JBRA Assist. Reprod. 2017;21 (1):01

doi: 10.5935/1518-0557.20170001

Does embryo culture at low oxygen tension improve ART outcomes?

João Batista A Oliveira1

1Center for Human Reproduction Prof Franco Jr

Even with the endogenous defense mechanisms present in oocytes and embryos, disturbances in embryonic culture processes may lead to an increased generation and buildup of reactive oxygen species (ROS) in culture media. This fact may be associated with various degrees of cellular damage (e.g. membrane disturbances, DNA fragmentation, etc.). Consequently, embryonic fragmentation, apoptosis, or even slowness or interruption of embryonic development is frequently seen. ROS may stem directly from gametes and embryos or in the environment in which they are found. The exposure of oocytes and embryos to xenobiotic agents, changes in metabolic substrate concentrations, and traces of transition elements favor the generation of ROS during in vitro culture/manipulation. High concentrations of oxygen is also listed as a harmful factor in this process.
Human and other mammalian embryos have traditionally been grown under atmospheric oxygen tension (~20%). However, experimental studies in several species of mammals have shown that the O2 concentration in the uterus and fallopian tubes generally fluctuates between 2-8%. Considering that such physiological hypoxia also exists in the human female genital tract, a reduction in oxygen levels could have important implications in laboratory practice. As with animal reports, beneficial effects of reduced levels of O2 were also detected in laboratory studies with humans, including a higher rate of embryonic development to the blastocyst stage, a faster cleavage rate, increased blastulation rate, Increase in the number of blastocysts and in the number of cryopreserved blastocysts, in addition to an increase in the ratio of high quality blastocysts. Regarding clinical outcomes, some studies have reported an increase in implantation rates, pregnancy rates, births and live births with low laboratory concentrations of O2 compared to its atmospheric concentrations. On the other hand, some randomized studies failed to obtain these positive results. As the results are conflicting, definitive conclusions to date cannot be drawn from individual studies.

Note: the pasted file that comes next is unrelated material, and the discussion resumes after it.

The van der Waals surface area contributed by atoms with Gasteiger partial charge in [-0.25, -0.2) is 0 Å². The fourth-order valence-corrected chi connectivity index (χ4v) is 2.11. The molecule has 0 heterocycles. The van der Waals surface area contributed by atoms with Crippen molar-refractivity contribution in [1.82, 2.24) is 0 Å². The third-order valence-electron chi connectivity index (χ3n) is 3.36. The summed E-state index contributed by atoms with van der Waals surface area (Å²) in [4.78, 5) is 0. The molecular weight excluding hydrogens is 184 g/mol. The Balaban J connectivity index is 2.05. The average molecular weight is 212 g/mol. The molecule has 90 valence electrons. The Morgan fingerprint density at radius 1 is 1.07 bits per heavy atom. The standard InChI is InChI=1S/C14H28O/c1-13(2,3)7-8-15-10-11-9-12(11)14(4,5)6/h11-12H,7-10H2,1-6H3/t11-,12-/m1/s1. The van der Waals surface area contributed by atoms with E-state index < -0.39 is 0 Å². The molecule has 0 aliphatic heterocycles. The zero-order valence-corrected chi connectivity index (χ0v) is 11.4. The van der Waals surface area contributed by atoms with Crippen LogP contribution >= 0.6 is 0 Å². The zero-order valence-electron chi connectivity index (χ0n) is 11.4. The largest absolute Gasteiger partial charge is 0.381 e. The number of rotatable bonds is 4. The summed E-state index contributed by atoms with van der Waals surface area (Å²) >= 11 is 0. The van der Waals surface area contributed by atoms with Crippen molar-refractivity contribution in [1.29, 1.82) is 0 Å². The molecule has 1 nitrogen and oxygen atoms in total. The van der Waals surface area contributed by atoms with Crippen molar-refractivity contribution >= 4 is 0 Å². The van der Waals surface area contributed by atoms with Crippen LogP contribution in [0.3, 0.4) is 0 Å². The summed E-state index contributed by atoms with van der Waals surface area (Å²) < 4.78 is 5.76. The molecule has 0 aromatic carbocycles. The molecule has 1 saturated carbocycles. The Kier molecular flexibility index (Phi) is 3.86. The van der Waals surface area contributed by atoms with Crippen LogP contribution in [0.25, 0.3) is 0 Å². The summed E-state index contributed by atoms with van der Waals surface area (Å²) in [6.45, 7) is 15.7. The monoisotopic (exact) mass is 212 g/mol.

However meta-analyzes on the subject did not show important evidence. A meta-analysis performed by our group (Gomes Sobrinho et al., 2011) concluded that, despite some promising results, additional randomized controlled trials are mandatory. A Cochrane Review (Bontekoe et al., 2012) suggests that culturing embryos under low oxygen concentrations improves the success rates of IVF and ICSI, resulting in the birth of more healthy newborns. However the methodological quality of the included trials was relatively low, and thus larger, multicenter clinical trials are needed to "get a better weighted overall view on the treatment effects of embryo culture under low oxygen concentrations in assisted reproductive technologies." A recent meta-analysis (Nastri et al., 2016) reaches the same conclusions 5 years after the first meta-analyzes, that despite small improvements with ~ 5% O2 in live birth/ongoing pregnancy and clinical pregnancy rates, the evidence is of very low quality and the best interpretation is that we are still very uncertain about differences found in this comparison.
Therefore, if the culture of human oocytes and embryos in low concentrations of oxygen can actually improve the clinical outcomes of assisted reproduction cycles, is a question that still requires more data. The current question is who would be willing to answer this question with randomized trials instead of new meta-analyses.

Bontekoe S, Mantikou E, van Wely M, Repping S, Mastenbroek S. Low oxygen concentrations for embryo culture in assisted reproductive technologies. Cochrane Database Syst Rev. 2012;(7):CD008950.
Medline Crossref

Gomes Sobrinho DB, Oliveira JB, Petersen CG, Mauri AL, Silva LF, Massaro FC, Baruffi RL, Caragna M, Franco JG Jr. IVF/ICSI outcomes after culture of human embryos at low oxygen tension: a meta-analysis. Reprod Biol Endocrinol. 2011;9:143.
Medline Crossref

Nastri CO, Nóbrega BN, Teixeira DM, Amorim J, Diniz LMM, Barbosa MW, Giorgi VS, Pileggi VN, Martins WP. Low versus atmospheric oxygen tension for embryo culture in assisted reproduction: a systematic review and meta-analysis. Fertil Steril. 2016;106:95-104.
Medline Crossref